What are the possible penalties and consequences for domestic violence in Michigan - Am I going to jail?
In Michigan there are two types of misdemeanor domestic violence with different penalties. The most common is domestic assault/violence, which is to assault or batter any person in a domestic relationship with you. The victim need not be injured for the prosecutors to bring a domestic assault charge.
A first offense is a misdemeanor, punishable by up to 93 days in jail, up to a $500 fine, or both. A second offense is also a misdemeanor, punishable by up to 1 year in jail, up to a $1,000 fine, or both.
Along with the misdemeanors, you could be charged with a felony if this is your third offense. A third offense is punishable by up to 2 years in prison, up to a $2,500 fine, or both.
The next domestic violence misdemeanor is aggravated domestic assault would result from an assault on someone in a domestic relationship without the use of a weapon. Such an assault would cause a serious or aggravated injury requiring medical attention for the victim. If a weapon was used to cause the injury, that would elevate the crime to felonious assault, a felony regardless of whether it was a first or subsequent offense.
An aggravated assault first offense is a misdemeanor, punishable by up to 1 year in jail, a $1,000 fine, or both. A second offense is a felony, punishable by 2 years in prison, a fine of up to $2,500, or both.
Jail and prison are worst case scenarios and not common for first offenses, what is more common is probation from 12 to 24 months with community service, counseling, anger management, a special domestic violence program, fines, costs, alcohol and drug testing etc.
The good news is that my clients avoid many of these sentencing parts because they are proactive from day one, which helps eliminate requirements of probation, including the length, and usually allows my client more flexibility while on probation for travel requests etc.
If I'm put on probation for domestic violence in Michigan, what will be the requirements, and will it be difficult?
Probation is a privilege and not a right. All DV crimes in Michigan carry jail time - either 93 days or one year as a maximum sentence. The first step is avoiding going to jail for domestic violence; if we're able to avoid that, then we focus on probation.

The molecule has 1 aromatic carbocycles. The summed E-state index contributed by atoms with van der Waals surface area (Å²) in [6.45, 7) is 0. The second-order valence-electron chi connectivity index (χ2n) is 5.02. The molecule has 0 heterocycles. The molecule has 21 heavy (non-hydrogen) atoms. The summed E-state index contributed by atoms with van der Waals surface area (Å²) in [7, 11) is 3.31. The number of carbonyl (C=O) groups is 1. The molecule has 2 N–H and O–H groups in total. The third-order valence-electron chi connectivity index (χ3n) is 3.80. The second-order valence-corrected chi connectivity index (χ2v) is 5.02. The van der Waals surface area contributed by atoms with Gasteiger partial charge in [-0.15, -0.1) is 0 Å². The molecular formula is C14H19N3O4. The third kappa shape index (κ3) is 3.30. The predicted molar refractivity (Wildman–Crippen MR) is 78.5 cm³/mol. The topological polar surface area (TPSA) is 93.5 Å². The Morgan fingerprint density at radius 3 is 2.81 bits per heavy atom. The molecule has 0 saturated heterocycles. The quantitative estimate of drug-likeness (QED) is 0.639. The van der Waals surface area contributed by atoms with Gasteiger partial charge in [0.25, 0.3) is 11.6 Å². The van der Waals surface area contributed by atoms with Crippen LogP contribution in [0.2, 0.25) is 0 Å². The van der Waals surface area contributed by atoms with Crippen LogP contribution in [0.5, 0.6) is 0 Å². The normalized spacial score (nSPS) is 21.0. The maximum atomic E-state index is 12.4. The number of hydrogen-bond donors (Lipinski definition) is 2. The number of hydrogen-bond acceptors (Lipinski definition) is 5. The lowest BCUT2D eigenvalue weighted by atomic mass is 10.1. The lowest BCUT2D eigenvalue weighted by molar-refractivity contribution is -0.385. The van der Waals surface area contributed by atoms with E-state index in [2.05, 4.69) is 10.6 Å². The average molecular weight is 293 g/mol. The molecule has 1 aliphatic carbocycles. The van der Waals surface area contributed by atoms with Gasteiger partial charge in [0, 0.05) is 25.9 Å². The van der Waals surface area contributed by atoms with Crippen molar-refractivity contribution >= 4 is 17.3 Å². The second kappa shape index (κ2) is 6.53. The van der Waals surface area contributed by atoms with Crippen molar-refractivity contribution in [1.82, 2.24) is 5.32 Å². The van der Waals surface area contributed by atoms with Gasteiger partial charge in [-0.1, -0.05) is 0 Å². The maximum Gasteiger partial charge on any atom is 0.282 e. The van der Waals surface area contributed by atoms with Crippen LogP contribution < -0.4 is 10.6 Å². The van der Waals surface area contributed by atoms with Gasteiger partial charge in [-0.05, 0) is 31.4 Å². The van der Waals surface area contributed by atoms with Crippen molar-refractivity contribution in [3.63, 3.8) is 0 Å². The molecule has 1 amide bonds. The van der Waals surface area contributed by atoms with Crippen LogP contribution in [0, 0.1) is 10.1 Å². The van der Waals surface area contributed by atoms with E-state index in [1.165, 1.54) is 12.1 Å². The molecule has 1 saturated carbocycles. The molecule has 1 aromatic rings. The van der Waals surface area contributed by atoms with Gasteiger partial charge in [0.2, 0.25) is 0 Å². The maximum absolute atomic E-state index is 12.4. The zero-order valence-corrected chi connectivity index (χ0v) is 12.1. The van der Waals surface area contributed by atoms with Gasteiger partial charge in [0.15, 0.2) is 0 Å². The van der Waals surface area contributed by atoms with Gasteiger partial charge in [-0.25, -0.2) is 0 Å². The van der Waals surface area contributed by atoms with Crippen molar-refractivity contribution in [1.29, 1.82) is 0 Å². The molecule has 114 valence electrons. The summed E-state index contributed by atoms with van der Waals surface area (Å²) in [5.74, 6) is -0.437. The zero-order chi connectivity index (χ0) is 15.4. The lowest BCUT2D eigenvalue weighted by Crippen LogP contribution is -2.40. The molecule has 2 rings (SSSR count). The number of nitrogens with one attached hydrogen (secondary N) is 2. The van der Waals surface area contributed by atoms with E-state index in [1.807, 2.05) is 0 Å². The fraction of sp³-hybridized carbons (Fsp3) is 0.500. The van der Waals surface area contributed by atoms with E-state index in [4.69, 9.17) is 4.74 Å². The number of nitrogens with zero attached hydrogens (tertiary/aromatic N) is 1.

In Michigan, a person can go on probation for up to 24 months for a misdemeanor, which may require counseling, community service, education, alcohol/drug testing and a number of other requirements. Probation is not easy. Failure to comply with your requirements and you will be showcaused by the court for failure to comply or go straight to a probation violation hearing. If you are found to be in violation of your probation, there is a good chance you will be sent to jail for at least a short period of time, if not the full maximum amount.
The key to domestic violence probation is to get the shortest possible term with the least amount of requirements; essentially defusing mines before they go off, and shorten the path to the finish line. All of my clients charged with DV in Michigan go on my proactive program from day, which allows us to shed months off probation and knock out requirements. Do a lot in 30-60 days and save yourself 3 to 12 months.
The difference between being proactive and being on probation is the "requirements" I have you do are purely voluntary, and I cannot send you to jail; failure to follow my directions simply leads to my disappointment in you and an opportunity lost. Failure to follow the court's instructions and you're going to jail. Doesn't it make a lot of sense to proactive? Easier to learn to ride a bike on training wheels and shortern the learning process than to try to jump on a bike cold turkey and crash and burn.